Advanced

Footwear for cold work: a limited questionnaire survey

Kuklane, Kalev LU ; Gavhed, Désirée; Karlsson, Eva; Holmér, Ingvar LU and Abeysekera, John (2000) Ergonomics of Protective Clothing: NOKOBETEF 6 and 1st European Conference on Protective Clothing In Arbete och hälsa p.67-70
Abstract
This questionnaire survey was initiated to acquire information for prepration of a series of field studies. The paper deals with questions that were related to the thermal responses of the feet and footwear performance. The questionnaire was sent to a harbour, a telecommunication company and a customs office. At the harbour most of the workers used footwear with warm lining during winter. Half of them used also footwear without lining occasionally or regularly. The telecommunication workers used warm boots and one of them used footwear without lining occasionally while at customs all the workers regularly wore footwear without lining. Most cold injuries were reported in toes. Half of the workers were dissatisfied with their clothing. The... (More)
This questionnaire survey was initiated to acquire information for prepration of a series of field studies. The paper deals with questions that were related to the thermal responses of the feet and footwear performance. The questionnaire was sent to a harbour, a telecommunication company and a customs office. At the harbour most of the workers used footwear with warm lining during winter. Half of them used also footwear without lining occasionally or regularly. The telecommunication workers used warm boots and one of them used footwear without lining occasionally while at customs all the workers regularly wore footwear without lining. Most cold injuries were reported in toes. Half of the workers were dissatisfied with their clothing. The footwear was considered to be the worst. 47 % of the workers (harbour 50 %, telecommunication 31 % and customs 75 %) had experienced problems with footwear in the cold climate. The most common problems connected with footwear were feeling cold in feet (30 of 43) followed by risk to slip (16) and wet (15) or sweaty (12) feet. Slipping was considered as the next biggest problem after cold: 30 workers had slipped and 22 had fallen during last two winter seasons. In five cases falls had ended with an injury: ligament injury, caudal vertebrae contusion, muscle strain and tooth injury, foot sprain and lumbago. According to the responders the problem with footwear was low insulation that resulted in cold feet. Better communication between workers and employers could be helpful for purchasing in footwear according to the workers’ needs. Simultaneously, it requires more knowledge and information on products and insulation requirements in various conditions. (Less)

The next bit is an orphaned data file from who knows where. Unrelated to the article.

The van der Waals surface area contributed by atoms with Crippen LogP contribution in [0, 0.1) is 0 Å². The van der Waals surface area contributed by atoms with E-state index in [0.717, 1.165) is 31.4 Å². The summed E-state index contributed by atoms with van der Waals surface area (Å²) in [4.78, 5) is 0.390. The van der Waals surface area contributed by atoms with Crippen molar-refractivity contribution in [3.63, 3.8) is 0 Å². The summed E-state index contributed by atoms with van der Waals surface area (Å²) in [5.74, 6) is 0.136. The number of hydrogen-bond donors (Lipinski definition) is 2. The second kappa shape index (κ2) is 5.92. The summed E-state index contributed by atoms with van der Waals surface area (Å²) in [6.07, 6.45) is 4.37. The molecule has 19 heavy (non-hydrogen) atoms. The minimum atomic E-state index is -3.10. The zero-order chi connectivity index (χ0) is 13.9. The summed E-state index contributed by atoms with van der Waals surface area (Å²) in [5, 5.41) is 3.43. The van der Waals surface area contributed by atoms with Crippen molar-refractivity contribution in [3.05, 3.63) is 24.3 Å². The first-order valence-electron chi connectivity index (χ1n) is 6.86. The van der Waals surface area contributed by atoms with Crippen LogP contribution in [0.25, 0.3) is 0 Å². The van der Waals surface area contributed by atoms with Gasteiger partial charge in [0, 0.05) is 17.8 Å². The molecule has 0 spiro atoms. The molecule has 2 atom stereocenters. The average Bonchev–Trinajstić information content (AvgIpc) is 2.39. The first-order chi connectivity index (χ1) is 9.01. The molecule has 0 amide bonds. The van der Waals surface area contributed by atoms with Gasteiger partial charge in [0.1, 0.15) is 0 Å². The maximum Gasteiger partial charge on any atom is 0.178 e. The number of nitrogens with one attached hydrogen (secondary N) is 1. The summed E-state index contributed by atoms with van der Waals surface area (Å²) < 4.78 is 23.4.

Please use this url to cite or link to this publication:
author
organization
publishing date
type
Chapter in Book/Report/Conference proceeding
publication status
published
subject
in
Arbete och hälsa
editor
Kuklane, Kalev; Holmér, Ingvar; and
issue
2000:8
pages
4 pages
publisher
National Institute for Working Life
conference name
Ergonomics of Protective Clothing: NOKOBETEF 6 and 1st European Conference on Protective Clothing
ISSN
0346-7821
ISBN
91-7045-559-7
language
English
LU publication?
no
id
f7ae9b80-e711-4649-b6b8-d64531f828d4 (old id 634799)
alternative location
http://hdl.handle.net/2077/4246
date added to LUP
2008-09-30 14:33:05
date last changed
2016-04-16 02:48:22
@inproceedings{f7ae9b80-e711-4649-b6b8-d64531f828d4,
  abstract     = {This questionnaire survey was initiated to acquire information for prepration of a series of field studies. The paper deals with questions that were related to the thermal responses of the feet and footwear performance. The questionnaire was sent to a harbour, a telecommunication company and a customs office. At the harbour most of the workers used footwear with warm lining during winter. Half of them used also footwear without lining occasionally or regularly. The telecommunication workers used warm boots and one of them used footwear without lining occasionally while at customs all the workers regularly wore footwear without lining. Most cold injuries were reported in toes. Half of the workers were dissatisfied with their clothing. The footwear was considered to be the worst. 47 % of the workers (harbour 50 %, telecommunication 31 % and customs 75 %) had experienced problems with footwear in the cold climate. The most common problems connected with footwear were feeling cold in feet (30 of 43) followed by risk to slip (16) and wet (15) or sweaty (12) feet. Slipping was considered as the next biggest problem after cold: 30 workers had slipped and 22 had fallen during last two winter seasons. In five cases falls had ended with an injury: ligament injury, caudal vertebrae contusion, muscle strain and tooth injury, foot sprain and lumbago. According to the responders the problem with footwear was low insulation that resulted in cold feet. Better communication between workers and employers could be helpful for purchasing in footwear according to the workers’ needs. Simultaneously, it requires more knowledge and information on products and insulation requirements in various conditions.},
  author       = {Kuklane, Kalev and Gavhed, Désirée and Karlsson, Eva and Holmér, Ingvar and Abeysekera, John},
  booktitle    = {Arbete och hälsa},
  editor       = {Kuklane, Kalev and Holmér, Ingvar},
  isbn         = {91-7045-559-7},
  issn         = {0346-7821},
  language     = {eng},
  number       = {2000:8},
  pages        = {67--70},
  publisher    = {National Institute for Working Life},
  title        = {Footwear for cold work: a limited questionnaire survey},
  year         = {2000},
}